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More Than 60 People Presumed Dead After Boat Sinks Off Libya, Says UN

Dozens of people are missing and presumed dead after their boat sank off Libya’s coast, the International Organization for Migration (IOM) has said, in the latest migration tragedy off north Africa.

The 61 people are believed to have died because of high waves, which swamped their vessel after it left from Zuwara, on Libya’s north-west coast, the IOM’s Libya office said in a statement on Saturday.

It said there were about 86 people onboard, citing survivors.

The IOM said the vessel had departed from the shores of Zuwara during the night between December 13 and 14.https://interactive.guim.co.uk/uploader/embed/2023/12/archive-zip/giv-13425ecQbl97oOhV9/

Libya and Tunisia are principal departure points for people risking dangerous sea voyages in hopes of reaching Europe, via Italy.

In the latest incident, most of the victims – who included women and children – were from Nigeria, the Gambia and other African countries, the IOM office said, adding that 25 people had been rescued and transferred to a Libyan detention centre.

An IOM team “provided medical support” and the survivors were all in good condition, the IOM office said.

Flavio Di Giacomo, an IOM spokesperson, wrote on X that more than 2,250 people had died so far this year on the central Mediterranean migration route, a “dramatic figure which demonstrates that unfortunately not enough is being done to save lives at sea”.

The Adriana, a fishing boat loaded with 750 people en route from Libya to Italy, went down in international waters off south-west Greece on 14 June. According to survivors, the ship was carrying mainly Syrians, Pakistanis and Egyptians. Only 104 survived and 82 bodies were recovered.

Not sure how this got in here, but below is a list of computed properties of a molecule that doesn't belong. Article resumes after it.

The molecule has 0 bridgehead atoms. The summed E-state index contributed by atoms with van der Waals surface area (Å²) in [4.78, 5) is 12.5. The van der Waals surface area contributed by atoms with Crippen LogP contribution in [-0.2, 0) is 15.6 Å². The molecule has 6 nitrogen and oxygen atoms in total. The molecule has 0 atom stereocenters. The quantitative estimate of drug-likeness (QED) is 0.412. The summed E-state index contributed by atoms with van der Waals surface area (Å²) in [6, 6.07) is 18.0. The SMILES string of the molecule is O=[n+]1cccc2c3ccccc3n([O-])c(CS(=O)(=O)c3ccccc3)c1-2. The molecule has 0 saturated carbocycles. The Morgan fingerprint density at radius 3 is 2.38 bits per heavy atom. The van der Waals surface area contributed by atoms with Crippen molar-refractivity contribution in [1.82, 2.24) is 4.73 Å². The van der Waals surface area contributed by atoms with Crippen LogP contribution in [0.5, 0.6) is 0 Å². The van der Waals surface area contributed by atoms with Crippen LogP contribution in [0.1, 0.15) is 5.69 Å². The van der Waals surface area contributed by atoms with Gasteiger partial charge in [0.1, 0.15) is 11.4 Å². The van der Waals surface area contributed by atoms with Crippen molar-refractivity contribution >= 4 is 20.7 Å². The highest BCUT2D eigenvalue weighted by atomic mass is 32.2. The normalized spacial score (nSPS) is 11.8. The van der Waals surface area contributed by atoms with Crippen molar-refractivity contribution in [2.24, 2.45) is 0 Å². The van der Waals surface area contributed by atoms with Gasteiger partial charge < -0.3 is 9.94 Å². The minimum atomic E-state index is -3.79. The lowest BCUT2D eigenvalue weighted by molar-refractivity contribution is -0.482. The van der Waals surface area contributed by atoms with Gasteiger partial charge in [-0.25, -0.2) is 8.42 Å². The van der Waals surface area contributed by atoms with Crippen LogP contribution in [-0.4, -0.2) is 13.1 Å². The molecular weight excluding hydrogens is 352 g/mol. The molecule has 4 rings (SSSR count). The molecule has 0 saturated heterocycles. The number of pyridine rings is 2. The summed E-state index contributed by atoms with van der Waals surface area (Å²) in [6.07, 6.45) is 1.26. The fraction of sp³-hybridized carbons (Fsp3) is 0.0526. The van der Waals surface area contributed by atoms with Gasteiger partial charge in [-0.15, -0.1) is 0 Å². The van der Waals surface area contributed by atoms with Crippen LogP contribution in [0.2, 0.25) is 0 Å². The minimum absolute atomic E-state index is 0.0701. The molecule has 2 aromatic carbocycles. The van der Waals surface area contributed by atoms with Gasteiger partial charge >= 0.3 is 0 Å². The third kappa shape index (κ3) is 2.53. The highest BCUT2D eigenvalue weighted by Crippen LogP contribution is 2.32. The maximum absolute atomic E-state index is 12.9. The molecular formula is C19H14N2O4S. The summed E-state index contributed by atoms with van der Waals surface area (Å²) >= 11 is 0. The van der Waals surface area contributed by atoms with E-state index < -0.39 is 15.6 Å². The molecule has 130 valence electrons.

More than 153,000 refugees and migrants arrived in Italy this year from Tunisia and Libya, according to the UN refugee agency.

Italy’s far-right prime minister, Giorgia Meloni, won elections last year after vowing to stop illegal immigration.

On 6 November, the Italian government announced plans to establish centres in Albania to accommodate asylum seekers, with Meloni hailing it as a “historic” deal with Tirana to manage migration flows.

The agreement involves the creation of Albanian centres capable of housing up to 3,000 people. Only those rescued at sea by Italian boats will be taken to Albania; the centres will not accommodate asylum seekers who arrive on Italian shores. Minors, pregnant women and vulnerable individuals who arrive at sea will continue to be transferred to Italy.

However, last Wednesday, Albania’s constitutional court suspended ratification, expected by parliament on Thursday, of the recent deal. The court was responding to two separate appeals, one from the Albanian Democratic party, and the other from 28 MPs backing former centre-right premier Sali Berisha.

The appeals argue that the deal breaches the constitution and the international conventions to which Albania adheres. The ratification is suspended until the court issues a sentence, which it has three months to do.

More than a decade of violence in Libya since the overthrow and killing of the dictator Muammar Gaddafi in a Nato-backed uprising has helped turn the country into a fertile ground for human traffickers, who have been accused of abuses ranging from extortion to slavery.

‘‘While it is undeniably a criminal act by human traffickers to send a boat full of people in stormy seas at this time of year, it is also crucial for European authorities to monitor the Mediterranean, especially during this period’’, Di Giacomo told the Guardian. ‘‘We have been saying it for years. This route lacks a proper monitoring system, and this often results in such tragedies.’’

Source: The Guardian